Authors: James G.S. Yang; Wing W. Poon; Leonard J. Lauricella
Addresses: Montclair State University, 1 Normal Avenue, Montclair, New Jersey 07043, USA ' Montclair State University, 1 Normal Avenue, Montclair, New Jersey 07043, USA ' Montclair State University, 1 Normal Avenue, Montclair, New Jersey 07043, USA
Abstract: This article identifies and discusses some defects and inconsistencies in the application of the foreign tax credit rules. A US taxpayer may have income from the USA and from foreign sources, but both are subject to US taxation. However, the US tax related to the foreign-sourced income is allowed to be offset by the foreign tax credit. The amount of foreign tax credit allowed depends on whether the foreign-sourced income is taxed at a regular rate or at a reduced rate. The latter involves the concept of 'rate differential portion'. This article explains the details and provides a formula. This article further introduces the newly enacted 'net investment income tax', and explores its impact on the determination of the foreign tax credit. In addition, this article reveals that, under current law, the application of the 'rate differential portion' is biased against those taxpayers who are in the lower-tax rate brackets. This article further points out that no foreign tax credit is allowed against the US 'net investment income tax' imposed on foreign-sourced income. It is possible this income will be subject to double taxation. This article also provides a comprehensive example and offers some tax planning strategies.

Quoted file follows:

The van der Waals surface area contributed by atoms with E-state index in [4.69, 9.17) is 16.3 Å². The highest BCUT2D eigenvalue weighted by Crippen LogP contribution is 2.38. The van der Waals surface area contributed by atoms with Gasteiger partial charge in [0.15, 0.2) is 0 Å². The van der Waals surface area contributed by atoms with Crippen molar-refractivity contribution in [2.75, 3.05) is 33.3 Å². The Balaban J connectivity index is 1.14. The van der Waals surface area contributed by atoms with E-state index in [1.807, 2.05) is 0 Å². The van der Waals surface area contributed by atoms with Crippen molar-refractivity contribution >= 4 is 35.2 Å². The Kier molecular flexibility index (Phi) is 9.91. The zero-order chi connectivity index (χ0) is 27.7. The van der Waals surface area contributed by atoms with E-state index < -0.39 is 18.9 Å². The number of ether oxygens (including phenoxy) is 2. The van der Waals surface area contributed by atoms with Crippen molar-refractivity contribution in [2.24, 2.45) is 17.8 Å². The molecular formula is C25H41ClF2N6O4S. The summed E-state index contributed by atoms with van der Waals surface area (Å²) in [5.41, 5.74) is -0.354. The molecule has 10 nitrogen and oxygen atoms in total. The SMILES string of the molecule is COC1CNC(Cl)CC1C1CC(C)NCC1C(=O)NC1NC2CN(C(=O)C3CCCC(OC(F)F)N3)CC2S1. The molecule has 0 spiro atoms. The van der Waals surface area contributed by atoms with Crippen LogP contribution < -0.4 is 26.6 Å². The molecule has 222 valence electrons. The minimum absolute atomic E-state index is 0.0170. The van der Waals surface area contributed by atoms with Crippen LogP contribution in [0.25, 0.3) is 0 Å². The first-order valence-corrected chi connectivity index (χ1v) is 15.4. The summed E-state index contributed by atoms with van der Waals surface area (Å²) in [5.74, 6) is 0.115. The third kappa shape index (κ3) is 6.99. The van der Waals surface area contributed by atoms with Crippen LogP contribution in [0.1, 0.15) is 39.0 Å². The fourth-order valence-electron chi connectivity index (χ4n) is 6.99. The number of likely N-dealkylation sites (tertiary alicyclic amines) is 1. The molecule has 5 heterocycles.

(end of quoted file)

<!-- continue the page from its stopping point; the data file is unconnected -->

Keywords: foreign tax credit; net investment income tax; NIIT; general category income; passive income; foreign earned income exclusion; tax credit rules; USA; United States; rate differential portion; lower tax rates; double taxation; tax planning.
International Journal of Accounting and Finance, 2016 Vol.6 No.1, pp.24 - 42
Received: 08 Jan 2015
Accepted: 21 Jan 2016
Published online: 12 May 2016 *